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Brand Security

"New Trends in Security Packaging"

Brand Security ProtectionPackagers cannot be too careful these days. In times of bioterrorism, tampering, counterfeiting and shoplifting, no area is immune from these brand-damaging, sales-sapping activities.

Fortunately, there are steps they can take to protect their products from harm and keep brand equity intact. Several innovative advancements designed to counter threats to brands and consumers are available in the market.

Brand Security Seals
Sealed packaging provides protection against a myriad of hazards, including tampering, counterfeiting or pilfering, and many counter more than one problem at the same time. One of the most familiar sealing methods is shrink film applied as a wrap, band or full-body sleeve, which generally consists of unprinted or printed polyvinyl chloride, oriented polystyrene or polyethylene terephthalate glycol film.

Sleeves run from the base of containers to the top of closures and typically are vividly printed in eight or more colors to perform double duty as product labels. This design enhances shelf appeal by providing a 360 drgree surface for graphics. Shrink bands, which generally cover closures, are often custom-colored or printed with logos or other messages to make duplication more difficult.

There are two schools of thought as to whether bands should be difficult or easy to remove. Some companies feel a band that is difficult to remove provides a greater level of confidence that the product has not been touched. However, if a packager wants an easy-opening option, bands can be perforated or tabbed. It should be noted the perforated design can enhance tamper evidence by increasing the band's fragility to the point that it disintegrates upon removal so it is impossible to reposition it around the cap.

Induction sealing
Induction sealing uses an electromagnetic field to adhere a membrane to container openings at speeds of up to 800 per minute. The resulting hermetic seal not only provides tamper evidence, but also prevents leaks, protects product freshness and deters pilferage.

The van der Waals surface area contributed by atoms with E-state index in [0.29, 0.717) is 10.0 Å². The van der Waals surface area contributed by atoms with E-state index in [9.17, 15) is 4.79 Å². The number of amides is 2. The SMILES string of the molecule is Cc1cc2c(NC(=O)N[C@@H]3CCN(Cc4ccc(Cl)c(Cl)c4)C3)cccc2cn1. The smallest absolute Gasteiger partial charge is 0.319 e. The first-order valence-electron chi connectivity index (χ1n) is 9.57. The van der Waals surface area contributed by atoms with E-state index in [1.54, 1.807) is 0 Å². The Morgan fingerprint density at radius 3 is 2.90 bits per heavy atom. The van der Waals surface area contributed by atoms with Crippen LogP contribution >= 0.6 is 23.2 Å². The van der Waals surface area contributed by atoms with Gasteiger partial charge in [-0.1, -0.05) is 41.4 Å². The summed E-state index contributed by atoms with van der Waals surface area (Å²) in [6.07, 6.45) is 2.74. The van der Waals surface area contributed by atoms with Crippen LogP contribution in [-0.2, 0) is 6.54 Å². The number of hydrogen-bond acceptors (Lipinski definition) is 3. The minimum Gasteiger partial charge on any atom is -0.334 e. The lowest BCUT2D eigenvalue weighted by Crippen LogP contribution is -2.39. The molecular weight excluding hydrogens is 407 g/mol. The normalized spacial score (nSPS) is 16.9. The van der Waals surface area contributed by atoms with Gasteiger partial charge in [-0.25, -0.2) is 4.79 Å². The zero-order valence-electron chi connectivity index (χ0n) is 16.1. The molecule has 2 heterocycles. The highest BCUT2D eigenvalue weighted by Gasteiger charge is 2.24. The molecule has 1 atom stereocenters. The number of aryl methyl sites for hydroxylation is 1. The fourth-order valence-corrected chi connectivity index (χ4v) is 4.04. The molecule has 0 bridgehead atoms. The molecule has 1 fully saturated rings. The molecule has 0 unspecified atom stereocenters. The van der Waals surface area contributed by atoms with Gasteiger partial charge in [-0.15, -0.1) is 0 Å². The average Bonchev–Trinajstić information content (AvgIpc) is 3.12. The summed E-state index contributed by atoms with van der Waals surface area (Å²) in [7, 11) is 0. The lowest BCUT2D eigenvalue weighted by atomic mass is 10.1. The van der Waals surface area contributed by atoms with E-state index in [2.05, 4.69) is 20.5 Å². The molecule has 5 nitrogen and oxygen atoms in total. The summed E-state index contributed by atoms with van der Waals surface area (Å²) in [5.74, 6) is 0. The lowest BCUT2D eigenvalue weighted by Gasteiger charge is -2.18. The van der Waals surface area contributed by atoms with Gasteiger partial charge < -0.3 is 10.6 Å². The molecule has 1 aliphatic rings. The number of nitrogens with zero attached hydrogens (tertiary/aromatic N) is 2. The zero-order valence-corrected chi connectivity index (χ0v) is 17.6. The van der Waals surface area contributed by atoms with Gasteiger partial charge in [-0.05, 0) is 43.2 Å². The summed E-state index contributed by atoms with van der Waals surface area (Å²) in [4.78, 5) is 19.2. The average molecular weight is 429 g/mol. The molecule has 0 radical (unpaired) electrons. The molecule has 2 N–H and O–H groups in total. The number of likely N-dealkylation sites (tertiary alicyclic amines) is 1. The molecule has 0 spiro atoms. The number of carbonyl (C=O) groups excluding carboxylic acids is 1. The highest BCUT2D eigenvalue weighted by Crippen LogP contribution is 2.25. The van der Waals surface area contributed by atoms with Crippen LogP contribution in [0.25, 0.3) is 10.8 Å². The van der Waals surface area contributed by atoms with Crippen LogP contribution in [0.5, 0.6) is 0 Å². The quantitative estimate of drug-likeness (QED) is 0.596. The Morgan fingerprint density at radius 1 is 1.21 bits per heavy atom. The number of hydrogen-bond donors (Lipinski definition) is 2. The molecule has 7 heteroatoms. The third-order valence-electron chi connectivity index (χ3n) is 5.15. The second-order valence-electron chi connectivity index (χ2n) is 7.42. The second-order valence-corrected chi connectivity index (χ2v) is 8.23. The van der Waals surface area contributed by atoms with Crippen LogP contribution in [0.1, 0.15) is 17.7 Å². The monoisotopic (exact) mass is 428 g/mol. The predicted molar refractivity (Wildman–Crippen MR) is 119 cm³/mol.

Sealing is accomplished by passing capped containers under an electromagnetic sealing head which generates heat to release the membrane seal from the closure liner and adhere it to the lip (land area) of the bottle.

Clamshell packaging
Sealed clamshells combine tamper evidence with pilfer resistance. Designed as a less expensive alternative to radio frequency (RF)-sealed clamshells, the paperboard/film structure deters pilferage and they also reinforce die-cut holes so heavier items can be merchandised on hanging displays. For added security, you can add an electronic article surveillance (EAS) tag inside the clamshell.

RF-sealed clamshells and their attractive, indestructible seals have proven very attractive to retailers, resulting in interest by consumer products companies.
Security Seals

Holographic distinction
Holographic materials are ideal for security packaging. Not only do holograms offer a distinctive appearance with shifting colors and patterns, but the production process presents a barrier to counterfeiters because it requires specialized equipment and is relatively expensive.

Future security
Technology continues to evolve to stay one step ahead of counterfeiters. One promising possibility under development is microstructure mapping. This involves identifying the physical structure on an atomic level of any specific object - packaging or product - and a database of information about the item. The result is a new tool to counter diversion since diverters typically strip off all identifying information.

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